Control group: On the day of the initial assessment, they were given a page of instructions for basic stretches and 5 items related to general coping strategies. They were contacted once or twice throughout the 12-week period to ensure they were filling out their logbook and to answer any questions. Subjects from the control group were offered one of the intervention programs at the end of the follow-up period.
Follow-up: 3 months.
N = 170 FMS female patients.
N = 46 Exercise Group. [45.2 ± 9.4].
N = 48 Education Group. [44.9 ± 10.0].
N = 37 Exercise & Education Group. [47.4 ± 9.0].
N = 39 Control Group. [47.3 ± 7.3].
1990 ACR.SE.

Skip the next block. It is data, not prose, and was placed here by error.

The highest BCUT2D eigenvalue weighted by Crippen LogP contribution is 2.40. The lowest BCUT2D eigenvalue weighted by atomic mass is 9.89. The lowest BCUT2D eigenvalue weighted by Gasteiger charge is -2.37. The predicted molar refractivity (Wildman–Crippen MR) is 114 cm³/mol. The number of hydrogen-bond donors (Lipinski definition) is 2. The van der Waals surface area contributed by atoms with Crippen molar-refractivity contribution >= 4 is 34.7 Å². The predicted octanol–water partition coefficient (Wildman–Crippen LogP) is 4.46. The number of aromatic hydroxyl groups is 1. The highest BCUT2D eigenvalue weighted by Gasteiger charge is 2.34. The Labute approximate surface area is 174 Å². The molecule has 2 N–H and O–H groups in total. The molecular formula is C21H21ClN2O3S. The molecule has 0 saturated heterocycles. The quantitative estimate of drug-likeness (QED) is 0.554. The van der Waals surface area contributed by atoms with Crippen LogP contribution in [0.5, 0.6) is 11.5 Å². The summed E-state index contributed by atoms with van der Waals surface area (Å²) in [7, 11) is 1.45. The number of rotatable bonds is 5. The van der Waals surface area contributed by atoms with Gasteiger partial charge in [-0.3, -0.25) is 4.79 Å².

SE Pain.
SE Function.
SE Coping with symptoms.
Tender Point Count.
Total Survey Site Score.
FMS patients: subjects receiving the combination of exercise and education and who complied with the treatment protocol improved their perceived ability to cope with other symptoms. A supervised exercise program increased walking distance at post-test, an increase that was maintained at follow-up in the exercise-only group. Results demonstrate the challenges with conducting exercise and education studies in persons with FMS.